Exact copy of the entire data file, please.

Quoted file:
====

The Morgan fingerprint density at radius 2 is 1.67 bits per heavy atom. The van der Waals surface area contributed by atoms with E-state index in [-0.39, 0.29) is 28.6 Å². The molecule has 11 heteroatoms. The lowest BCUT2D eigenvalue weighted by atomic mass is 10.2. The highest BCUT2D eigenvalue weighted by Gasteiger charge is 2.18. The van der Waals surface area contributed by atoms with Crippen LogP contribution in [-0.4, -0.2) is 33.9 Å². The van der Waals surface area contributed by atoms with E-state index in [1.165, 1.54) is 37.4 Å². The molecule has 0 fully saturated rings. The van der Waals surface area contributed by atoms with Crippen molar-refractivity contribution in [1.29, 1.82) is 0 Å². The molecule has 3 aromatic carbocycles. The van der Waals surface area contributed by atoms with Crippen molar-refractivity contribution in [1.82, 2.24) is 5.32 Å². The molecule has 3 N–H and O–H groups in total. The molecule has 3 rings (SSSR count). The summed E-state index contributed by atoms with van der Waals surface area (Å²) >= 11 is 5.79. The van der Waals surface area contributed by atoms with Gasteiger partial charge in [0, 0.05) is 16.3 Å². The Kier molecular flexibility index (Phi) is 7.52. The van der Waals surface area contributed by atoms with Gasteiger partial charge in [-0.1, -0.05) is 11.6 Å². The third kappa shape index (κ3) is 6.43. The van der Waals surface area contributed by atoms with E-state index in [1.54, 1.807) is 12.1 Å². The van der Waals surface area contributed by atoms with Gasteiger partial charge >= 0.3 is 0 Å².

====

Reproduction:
The Morgan fingerprint density at radius 2 is 1.67 bits per heavy atom. The van der Waals surface area contributed by atoms with E-state index in [-0.39, 0.29) is 28.6 Å². The molecule has 11 heteroatoms. The lowest BCUT2D eigenvalue weighted by atomic mass is 10.2. The highest BCUT2D eigenvalue weighted by Gasteiger charge is 2.18. The van der Waals surface area contributed by atoms with Crippen LogP contribution in [-0.4, -0.2) is 33.9 Å². The van der Waals surface area contributed by atoms with E-state index in [1.165, 1.54) is 37.4 Å². The molecule has 0 fully saturated rings. The van der Waals surface area contributed by atoms with Crippen molar-refractivity contribution in [1.29, 1.82) is 0 Å². The molecule has 3 aromatic carbocycles. The van der Waals surface area contributed by atoms with Crippen molar-refractivity contribution in [1.82, 2.24) is 5.32 Å². The molecule has 3 N–H and O–H groups in total. The molecule has 3 rings (SSSR count). The summed E-state index contributed by atoms with van der Waals surface area (Å²) >= 11 is 5.79. The van der Waals surface area contributed by atoms with Gasteiger partial charge in [0, 0.05) is 16.3 Å². The Kier molecular flexibility index (Phi) is 7.52. The van der Waals surface area contributed by atoms with Gasteiger partial charge in [-0.1, -0.05) is 11.6 Å². The third kappa shape index (κ3) is 6.43. The van der Waals surface area contributed by atoms with E-state index in [1.54, 1.807) is 12.1 Å². The van der Waals surface area contributed by atoms with Gasteiger partial charge >= 0.3 is 0 Å².